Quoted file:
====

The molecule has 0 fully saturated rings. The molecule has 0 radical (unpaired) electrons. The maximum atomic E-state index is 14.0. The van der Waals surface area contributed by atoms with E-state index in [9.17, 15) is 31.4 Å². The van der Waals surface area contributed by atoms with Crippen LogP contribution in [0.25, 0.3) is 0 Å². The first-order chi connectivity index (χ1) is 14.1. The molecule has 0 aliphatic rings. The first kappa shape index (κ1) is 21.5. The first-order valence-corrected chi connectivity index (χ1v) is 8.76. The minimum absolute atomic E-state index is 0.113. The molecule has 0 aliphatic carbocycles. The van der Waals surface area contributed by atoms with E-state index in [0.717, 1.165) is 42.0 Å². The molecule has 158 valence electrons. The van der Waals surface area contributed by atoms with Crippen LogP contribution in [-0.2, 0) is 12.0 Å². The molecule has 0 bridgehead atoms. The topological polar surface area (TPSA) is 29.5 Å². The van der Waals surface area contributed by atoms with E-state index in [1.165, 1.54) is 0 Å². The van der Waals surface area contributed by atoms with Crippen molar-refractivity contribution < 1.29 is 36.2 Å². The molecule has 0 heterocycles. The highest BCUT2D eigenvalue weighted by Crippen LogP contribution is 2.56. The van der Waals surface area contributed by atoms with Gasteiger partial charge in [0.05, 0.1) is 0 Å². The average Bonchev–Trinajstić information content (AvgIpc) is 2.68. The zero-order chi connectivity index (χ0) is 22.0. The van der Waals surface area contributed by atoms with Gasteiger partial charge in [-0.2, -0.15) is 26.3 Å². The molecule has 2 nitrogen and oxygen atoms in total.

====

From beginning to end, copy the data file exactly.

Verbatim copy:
The molecule has 0 fully saturated rings. The molecule has 0 radical (unpaired) electrons. The maximum atomic E-state index is 14.0. The van der Waals surface area contributed by atoms with E-state index in [9.17, 15) is 31.4 Å². The van der Waals surface area contributed by atoms with Crippen LogP contribution in [0.25, 0.3) is 0 Å². The first-order chi connectivity index (χ1) is 14.1. The molecule has 0 aliphatic rings. The first kappa shape index (κ1) is 21.5. The first-order valence-corrected chi connectivity index (χ1v) is 8.76. The minimum absolute atomic E-state index is 0.113. The molecule has 0 aliphatic carbocycles. The van der Waals surface area contributed by atoms with E-state index in [0.717, 1.165) is 42.0 Å². The molecule has 158 valence electrons. The van der Waals surface area contributed by atoms with Crippen LogP contribution in [-0.2, 0) is 12.0 Å². The molecule has 0 bridgehead atoms. The topological polar surface area (TPSA) is 29.5 Å². The van der Waals surface area contributed by atoms with E-state index in [1.165, 1.54) is 0 Å². The van der Waals surface area contributed by atoms with Crippen molar-refractivity contribution < 1.29 is 36.2 Å². The molecule has 0 heterocycles. The highest BCUT2D eigenvalue weighted by Crippen LogP contribution is 2.56. The van der Waals surface area contributed by atoms with Gasteiger partial charge in [0.05, 0.1) is 0 Å². The average Bonchev–Trinajstić information content (AvgIpc) is 2.68. The zero-order chi connectivity index (χ0) is 22.0. The van der Waals surface area contributed by atoms with Gasteiger partial charge in [-0.2, -0.15) is 26.3 Å². The molecule has 2 nitrogen and oxygen atoms in total.